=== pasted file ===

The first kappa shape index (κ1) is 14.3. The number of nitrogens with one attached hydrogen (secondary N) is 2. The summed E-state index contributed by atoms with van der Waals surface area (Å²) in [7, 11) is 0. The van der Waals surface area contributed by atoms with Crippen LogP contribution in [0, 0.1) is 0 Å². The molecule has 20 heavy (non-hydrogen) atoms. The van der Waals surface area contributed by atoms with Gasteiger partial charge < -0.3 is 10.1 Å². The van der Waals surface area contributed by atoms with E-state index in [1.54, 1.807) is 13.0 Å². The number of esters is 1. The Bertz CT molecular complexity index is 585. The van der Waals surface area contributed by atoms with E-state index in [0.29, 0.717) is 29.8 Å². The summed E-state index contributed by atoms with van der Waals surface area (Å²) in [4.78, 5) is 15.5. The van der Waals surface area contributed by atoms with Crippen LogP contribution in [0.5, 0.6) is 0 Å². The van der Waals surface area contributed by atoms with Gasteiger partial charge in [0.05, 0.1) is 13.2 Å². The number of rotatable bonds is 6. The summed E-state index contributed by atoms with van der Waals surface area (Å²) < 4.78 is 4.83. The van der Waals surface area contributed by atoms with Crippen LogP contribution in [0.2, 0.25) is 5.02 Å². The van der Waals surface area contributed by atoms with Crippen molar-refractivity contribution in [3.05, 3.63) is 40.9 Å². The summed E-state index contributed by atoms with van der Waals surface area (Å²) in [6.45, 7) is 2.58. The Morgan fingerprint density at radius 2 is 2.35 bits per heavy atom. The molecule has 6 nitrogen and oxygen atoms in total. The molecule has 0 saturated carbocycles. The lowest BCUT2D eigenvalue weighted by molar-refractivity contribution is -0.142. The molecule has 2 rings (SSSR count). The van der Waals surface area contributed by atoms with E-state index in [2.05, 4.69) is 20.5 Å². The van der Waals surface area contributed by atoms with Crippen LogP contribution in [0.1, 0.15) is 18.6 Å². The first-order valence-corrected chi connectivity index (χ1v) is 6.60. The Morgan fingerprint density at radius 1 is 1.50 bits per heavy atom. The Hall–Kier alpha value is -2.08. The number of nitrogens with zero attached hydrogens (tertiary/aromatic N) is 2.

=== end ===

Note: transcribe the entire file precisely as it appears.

The first kappa shape index (κ1) is 14.3. The number of nitrogens with one attached hydrogen (secondary N) is 2. The summed E-state index contributed by atoms with van der Waals surface area (Å²) in [7, 11) is 0. The van der Waals surface area contributed by atoms with Crippen LogP contribution in [0, 0.1) is 0 Å². The molecule has 20 heavy (non-hydrogen) atoms. The van der Waals surface area contributed by atoms with Gasteiger partial charge < -0.3 is 10.1 Å². The van der Waals surface area contributed by atoms with E-state index in [1.54, 1.807) is 13.0 Å². The number of esters is 1. The Bertz CT molecular complexity index is 585. The van der Waals surface area contributed by atoms with E-state index in [0.29, 0.717) is 29.8 Å². The summed E-state index contributed by atoms with van der Waals surface area (Å²) in [4.78, 5) is 15.5. The van der Waals surface area contributed by atoms with Crippen LogP contribution in [0.5, 0.6) is 0 Å². The van der Waals surface area contributed by atoms with Gasteiger partial charge in [0.05, 0.1) is 13.2 Å². The number of rotatable bonds is 6. The summed E-state index contributed by atoms with van der Waals surface area (Å²) < 4.78 is 4.83. The van der Waals surface area contributed by atoms with Crippen LogP contribution in [0.2, 0.25) is 5.02 Å². The van der Waals surface area contributed by atoms with Crippen molar-refractivity contribution in [3.05, 3.63) is 40.9 Å². The summed E-state index contributed by atoms with van der Waals surface area (Å²) in [6.45, 7) is 2.58. The Morgan fingerprint density at radius 2 is 2.35 bits per heavy atom. The molecule has 6 nitrogen and oxygen atoms in total. The molecule has 0 saturated carbocycles. The lowest BCUT2D eigenvalue weighted by molar-refractivity contribution is -0.142. The molecule has 2 rings (SSSR count). The van der Waals surface area contributed by atoms with E-state index in [2.05, 4.69) is 20.5 Å². The van der Waals surface area contributed by atoms with Crippen LogP contribution in [0.1, 0.15) is 18.6 Å². The first-order valence-corrected chi connectivity index (χ1v) is 6.60. The Morgan fingerprint density at radius 1 is 1.50 bits per heavy atom. The Hall–Kier alpha value is -2.08. The number of nitrogens with zero attached hydrogens (tertiary/aromatic N) is 2.